Pre-construction will start this summer on MacEwan University’s new School of Business, after the Alberta government announced $125 million for the project in February as part of its 2023 budget.
The seven-storey, 375,000-square foot facility will help the downtown university grow its capacity by one third by 2030.
“MacEwan has aspirations to grow, and we need to grow because Alberta is screaming for talent,” says university president Dr. Annette Trimbee.
“We’re very grateful and we’re very excited.”
The School of Business will face north on the corner of 109th Street and 105th Avenue, adjacent to the Centre of Sports and Wellness building. It will include 30 classrooms, 20 collaboration spaces, 15 study spaces, a simulated trading floor, and labs equipped with artificial intelligence and augmented reality technologies.
Trimbee says the new building — designed by GEC Architecture — will be beautiful and functional, with “exceptional light and views.” The open architectural concept, with abundant natural light, focuses on the idea of exchange – serving to connect the city and the campus.
“My favourite feature is the prominent northwest entrance that is double height. It demonstrates our connection to the community, particularly our neighbours in the north — both adjacent and afar,” she says.
GEC Architecture also designed NAIT’s Productivity and Innovation Centre.
The $190-million facility is part of MacEwan’s 10-year strategic vision, which includes a plan to grow by five per cent each year for the next 10 years – expanding from 20,000 students to 30,000 by 2030. The School of Business itself will hold 7,500 students.
The university plans to raise $25 million through the MacEwan Means Business capital campaign it launched last October, and cover the rest of the cost by tapping into reserves and selling assets.
The school is currently almost at capacity and Trimbee expects interest in post-secondary enrolment to keep growing in the near future, due to Alberta’s teenage “demographic bulge.”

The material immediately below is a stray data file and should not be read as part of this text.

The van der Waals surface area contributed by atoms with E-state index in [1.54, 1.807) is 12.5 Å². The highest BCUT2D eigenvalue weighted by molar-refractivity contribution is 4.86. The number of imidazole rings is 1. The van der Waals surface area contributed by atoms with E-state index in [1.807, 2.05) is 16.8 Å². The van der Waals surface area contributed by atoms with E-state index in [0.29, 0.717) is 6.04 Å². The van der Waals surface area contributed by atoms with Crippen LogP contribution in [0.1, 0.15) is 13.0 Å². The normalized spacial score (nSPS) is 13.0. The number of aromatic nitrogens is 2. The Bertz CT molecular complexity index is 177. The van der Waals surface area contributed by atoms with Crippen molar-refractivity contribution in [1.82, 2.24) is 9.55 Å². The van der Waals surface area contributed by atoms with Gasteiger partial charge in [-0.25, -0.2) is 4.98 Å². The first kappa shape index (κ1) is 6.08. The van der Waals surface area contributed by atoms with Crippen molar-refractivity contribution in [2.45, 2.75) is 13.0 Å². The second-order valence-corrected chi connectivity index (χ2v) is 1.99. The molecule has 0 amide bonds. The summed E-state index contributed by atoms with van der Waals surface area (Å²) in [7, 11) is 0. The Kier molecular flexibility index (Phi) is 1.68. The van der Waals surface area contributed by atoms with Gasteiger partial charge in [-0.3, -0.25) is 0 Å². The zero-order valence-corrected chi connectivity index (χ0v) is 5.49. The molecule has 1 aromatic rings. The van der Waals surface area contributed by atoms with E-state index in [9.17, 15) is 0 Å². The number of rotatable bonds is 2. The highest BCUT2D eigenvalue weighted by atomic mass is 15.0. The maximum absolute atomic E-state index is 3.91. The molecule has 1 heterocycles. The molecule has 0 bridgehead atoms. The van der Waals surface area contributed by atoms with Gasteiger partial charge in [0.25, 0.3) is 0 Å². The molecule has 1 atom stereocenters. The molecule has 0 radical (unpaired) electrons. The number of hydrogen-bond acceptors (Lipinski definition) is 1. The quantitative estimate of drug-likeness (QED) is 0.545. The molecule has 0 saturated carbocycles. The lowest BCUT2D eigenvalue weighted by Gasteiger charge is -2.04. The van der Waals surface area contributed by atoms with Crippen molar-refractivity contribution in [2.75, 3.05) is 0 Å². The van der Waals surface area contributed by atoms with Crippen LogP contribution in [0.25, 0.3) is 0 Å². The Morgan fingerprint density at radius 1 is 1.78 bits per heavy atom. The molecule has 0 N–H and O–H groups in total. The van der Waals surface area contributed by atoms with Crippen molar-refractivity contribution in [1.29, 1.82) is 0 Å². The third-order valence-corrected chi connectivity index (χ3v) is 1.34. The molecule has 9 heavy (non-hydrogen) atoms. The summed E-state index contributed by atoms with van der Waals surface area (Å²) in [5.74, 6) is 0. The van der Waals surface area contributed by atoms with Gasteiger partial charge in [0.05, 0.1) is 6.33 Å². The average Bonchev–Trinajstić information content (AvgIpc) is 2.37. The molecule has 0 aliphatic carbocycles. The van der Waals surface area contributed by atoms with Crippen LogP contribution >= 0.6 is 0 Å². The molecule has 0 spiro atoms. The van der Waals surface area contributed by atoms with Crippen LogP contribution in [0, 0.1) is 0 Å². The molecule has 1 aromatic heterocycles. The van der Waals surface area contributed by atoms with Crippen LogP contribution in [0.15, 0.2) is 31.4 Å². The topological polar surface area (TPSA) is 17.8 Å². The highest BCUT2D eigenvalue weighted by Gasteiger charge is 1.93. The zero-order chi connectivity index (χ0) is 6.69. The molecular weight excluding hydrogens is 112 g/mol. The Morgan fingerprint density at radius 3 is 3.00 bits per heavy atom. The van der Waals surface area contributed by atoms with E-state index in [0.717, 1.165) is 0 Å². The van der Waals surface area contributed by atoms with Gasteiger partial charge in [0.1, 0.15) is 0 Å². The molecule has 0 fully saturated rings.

According to Alberta government open data from 2019, the province expects to see almost 22 per cent growth in post-secondary enrolment in the Edmonton region from 2020 to 2028, a rate that will significantly outpace overall population growth.
Alberta is expected to see an increase of 53,000 to 113,000 18-to-25-year-olds from 2020 to 2030, creating a need for the province to accommodate 12 to 26 per cent more post-secondary students, or an additional 47,000 seats, according to a 2020 report from the University of Alberta Students’ Union.
MacEwan’s new facility will serve a growing number of business students, but also students in other faculties, who are all encouraged to be entrepreneurs.
“There is a high demand for business graduates and there is a high interest from students in taking business. Also at MacEwan, for example, our faculty of fine arts and communications – where we have musicians and artists – they learn as much about the business of their craft as the craft itself,” Trimbee says.
“It will be an integrated part of campus. It’s not just for business students.”
She said to expect “significant” construction activity this summer, with work starting on the road, bike lane and utilities. The building itself will start to go up in 2024, and it’s expected to open to students in 2027.
The university is pitching the School of Business as an innovation hub for Edmonton’s downtown that will bring new opportunities for collaboration with industry and community, and ultimately add vibrancy to the city’s core.
“We are key to the revitalization of downtown. We bring about 20,000 people a day downtown,” Trimbee says. “I like to think of us as more than consumers. This is a place full of ideas, full of energy.”